"The Bonded Warehouse Of My Knowledge"

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Context: Robert Surtees, as editor of The New Sporting Magazine, established a place in literature for himself with a long series of humorous sketches which he contributed to its pages. The principal character which he developed as humorist and chronicler of the hunting field is that of John Jorrocks, a wholesale grocer in London whose greatest ambition is to become a Master of Foxhounds. These sketches were first collected in book form in Jorrocks' Jaunts and Jollities (1838); another collection entitled Handley Cross was published in 1843. A second edition of Handley Cross, greatly enlarged with additional characters and episodes, appeared in 1854. The sleepy little village of Handley Cross, located in the Vale of Sheepwash, has experienced a sudden burst of prosperity and become a flourishing community. Now approaching urban status, it desires more formality in its social institutions. The hunt is one of these. Jorrocks has become widely known by this time because of his frequent country excursions, during which he combines business with pleasure by taking orders for groceries while riding with the huntsmen. This is the reason the Committee of Management, seeking a likely candidate for Master of the Handley Cross Hunt, sends its invitation to Jorrocks. His dreams come true, Jorrocks arrives in a state of great agitation; he delivers an impassioned acceptance speech to the townspeople and nearly breaks down in the middle of it. He describes the ideal M.F.H., and assures his listeners he is prepared to meet those qualifications; furthermore, he intends to deliver a series of "lectors" on various matters pertaining to the hunt. It is soon evident that whenever Jorrocks allows himself to dwell upon the joys of the chase, his emotions get the best of him. In his first lecture, he instructs novices in the art of acquiring a horse; in the second, he takes up another important matter:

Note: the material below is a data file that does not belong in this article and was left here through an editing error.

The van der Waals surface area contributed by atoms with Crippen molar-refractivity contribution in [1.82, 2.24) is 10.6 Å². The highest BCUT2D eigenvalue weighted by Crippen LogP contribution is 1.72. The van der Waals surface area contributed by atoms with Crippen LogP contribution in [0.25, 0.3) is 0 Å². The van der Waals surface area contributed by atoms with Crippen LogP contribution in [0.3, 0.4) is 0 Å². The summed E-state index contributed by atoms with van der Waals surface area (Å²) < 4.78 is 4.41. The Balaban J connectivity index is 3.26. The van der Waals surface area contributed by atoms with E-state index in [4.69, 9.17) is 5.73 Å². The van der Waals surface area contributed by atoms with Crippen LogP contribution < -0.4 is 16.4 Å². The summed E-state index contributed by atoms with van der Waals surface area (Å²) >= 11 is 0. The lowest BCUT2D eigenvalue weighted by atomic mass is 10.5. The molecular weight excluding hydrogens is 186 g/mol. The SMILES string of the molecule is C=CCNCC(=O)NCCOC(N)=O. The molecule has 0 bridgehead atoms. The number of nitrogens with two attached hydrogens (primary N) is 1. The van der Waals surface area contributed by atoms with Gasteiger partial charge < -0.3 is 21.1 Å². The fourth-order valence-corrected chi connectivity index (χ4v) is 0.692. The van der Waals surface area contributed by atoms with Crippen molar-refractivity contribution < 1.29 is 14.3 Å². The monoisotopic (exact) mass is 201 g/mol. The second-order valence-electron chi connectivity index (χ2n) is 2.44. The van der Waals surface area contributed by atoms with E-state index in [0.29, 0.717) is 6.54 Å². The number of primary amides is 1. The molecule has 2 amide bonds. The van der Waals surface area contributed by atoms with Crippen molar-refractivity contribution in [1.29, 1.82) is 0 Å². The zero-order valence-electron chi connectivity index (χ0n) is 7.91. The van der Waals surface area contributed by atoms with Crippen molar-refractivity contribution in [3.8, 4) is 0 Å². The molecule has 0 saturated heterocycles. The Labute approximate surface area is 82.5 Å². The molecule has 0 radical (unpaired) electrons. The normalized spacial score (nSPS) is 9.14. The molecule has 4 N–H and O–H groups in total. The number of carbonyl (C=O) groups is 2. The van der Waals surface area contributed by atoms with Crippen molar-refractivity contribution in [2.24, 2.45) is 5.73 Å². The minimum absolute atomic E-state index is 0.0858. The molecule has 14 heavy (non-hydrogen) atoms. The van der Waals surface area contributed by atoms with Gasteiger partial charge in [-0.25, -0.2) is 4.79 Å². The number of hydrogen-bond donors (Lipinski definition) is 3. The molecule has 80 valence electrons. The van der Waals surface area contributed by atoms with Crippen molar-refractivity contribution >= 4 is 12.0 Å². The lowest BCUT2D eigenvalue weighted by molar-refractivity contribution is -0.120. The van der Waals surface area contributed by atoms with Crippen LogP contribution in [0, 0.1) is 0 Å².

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"Frinds and fellow-countrymen! Lend me your ears. That's to say, listen to wot I'm a goin' to say to you. This night I shall enlighten you on the all-important ceremony of takin' the field." (Loud applause.)"TAKIN' THE FIELD!" repeated he, throwing out his arms, and casting his eyes up at the elegant looping of his canopy. "TAKIN' THE FIELD! glorious sound! wot words can convey anything 'alf so delightful?"In my mind's eye I see the 'ounds in all their glossy pride a trottin' around Arterxerxes, who stamps and whinnies with delight at their company. There's old Pristess with her speckled sides, lookin' as wise as a Christian, and Trusty, and Tuneable, and Warrior, and Wagrant, and Workman, and Wengence, and all the glorious comrades o' the chase."But to the pint. Ingenious youth, having got his 'oss, and learned to tackle him, let me now, from the bonded warehouse of my knowledge, prepare him for the all-glorious ceremony of the 'unt."How warious are the motives," continued Mr. Jorrocks, looking thoughtfully, "that draw men to the kiver side. Some come to see, others to be seen; some for the ride out, others for the ride 'ome; some for happetites, some for 'ealth, some to get away from their wives, and a few to 'unt. Ah! give me the few. . . ."

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